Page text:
Samoa moved a step further to becoming the aviation hub of the South Pacific when the new and improved Faleolo International Airport was officially opened.

Prime Minister Tuilaepa Sa’ilele Malielegaoi said Samoa can be proud of its modern international airport, giving his thanks and appreciation to the Government of People’s Republic of China for funding the airport upgrade project.

He said the upgrade befitted that of a modern international airport and it would mean more business space for tourism-related services which would improve visitor experience. 

The Prime minister said the quality and scale of the project undertaken was in line with the government’s vision to create something that would serve Samoa well into 50 years.

“As envisioned by Government, these new terminal buildings will assist tourism growth in our country, in addition to boosting economic development through air transport facilitation and trade. For those who will be using these new airport buildings, its longevity can only be assured through appropriate usage, care and maintenance. It is your Government’s hope that this upgrade project will meet our country’s airport needs for the next 50 years.”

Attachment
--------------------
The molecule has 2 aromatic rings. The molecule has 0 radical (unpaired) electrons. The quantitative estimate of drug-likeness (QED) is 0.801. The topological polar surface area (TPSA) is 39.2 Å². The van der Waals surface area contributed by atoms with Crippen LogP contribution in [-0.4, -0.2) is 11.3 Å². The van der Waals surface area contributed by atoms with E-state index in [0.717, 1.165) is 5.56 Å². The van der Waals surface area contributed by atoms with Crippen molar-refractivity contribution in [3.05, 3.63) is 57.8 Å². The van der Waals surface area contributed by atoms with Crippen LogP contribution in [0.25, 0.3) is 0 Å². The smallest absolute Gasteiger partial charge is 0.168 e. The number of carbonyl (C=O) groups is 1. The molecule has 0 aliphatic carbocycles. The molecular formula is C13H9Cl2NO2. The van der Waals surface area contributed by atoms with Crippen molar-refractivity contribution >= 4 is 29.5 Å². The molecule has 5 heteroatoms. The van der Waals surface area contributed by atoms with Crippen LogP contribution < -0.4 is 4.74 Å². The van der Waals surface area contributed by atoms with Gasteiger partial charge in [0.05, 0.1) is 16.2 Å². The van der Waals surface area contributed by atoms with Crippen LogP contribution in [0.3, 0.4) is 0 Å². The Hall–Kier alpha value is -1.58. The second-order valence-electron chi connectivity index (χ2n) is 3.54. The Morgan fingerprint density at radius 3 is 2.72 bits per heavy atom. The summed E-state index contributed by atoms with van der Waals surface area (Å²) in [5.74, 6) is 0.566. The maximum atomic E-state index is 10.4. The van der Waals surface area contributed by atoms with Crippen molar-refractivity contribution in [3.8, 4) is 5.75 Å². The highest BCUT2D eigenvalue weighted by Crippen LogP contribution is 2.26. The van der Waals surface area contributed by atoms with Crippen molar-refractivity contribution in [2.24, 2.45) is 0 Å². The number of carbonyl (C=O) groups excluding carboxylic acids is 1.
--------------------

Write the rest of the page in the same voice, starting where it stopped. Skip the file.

Former A.G. chairs Health merger Inquiry 

Cabinet appointed a Commission of Inquiry to consider the proposed organizational structure of the merger between the Ministry of Health and the National Health Services.

Prominent lawyer and former Attorney General, Taulapapa Brenda Heather-Latu, had been appointed as Chair. Commission Members include Professor Fui Asofou So’o and Fa’amausili Dr Matagialofi Lu’aiufi. The lawyers assisting the Commission are Sefo Junior Ainu’u, the Assistant Attorney General and Chief Public Solicitor, and Shalon Time, a State Solicitor.


Fepulea’i discharged without conviction 

District Court Judge, Alalatoa Rosella Papali’i discharged without conviction the President of the Land and Titles Court, Fepulea’i Atilla Ropati.

The decision has since been appealed by the Attorney General Lemalu Herman Retzlaff.

The matter was prosecuted by Assistant Attorney General, Rexona Titi, while Aumua Ming Leung Wai represented the defendant. 

Lemalu pointed out that Fepulea’i assaulted a member of the community using two bottles causing injuries to the victim’s head that required medical treatment.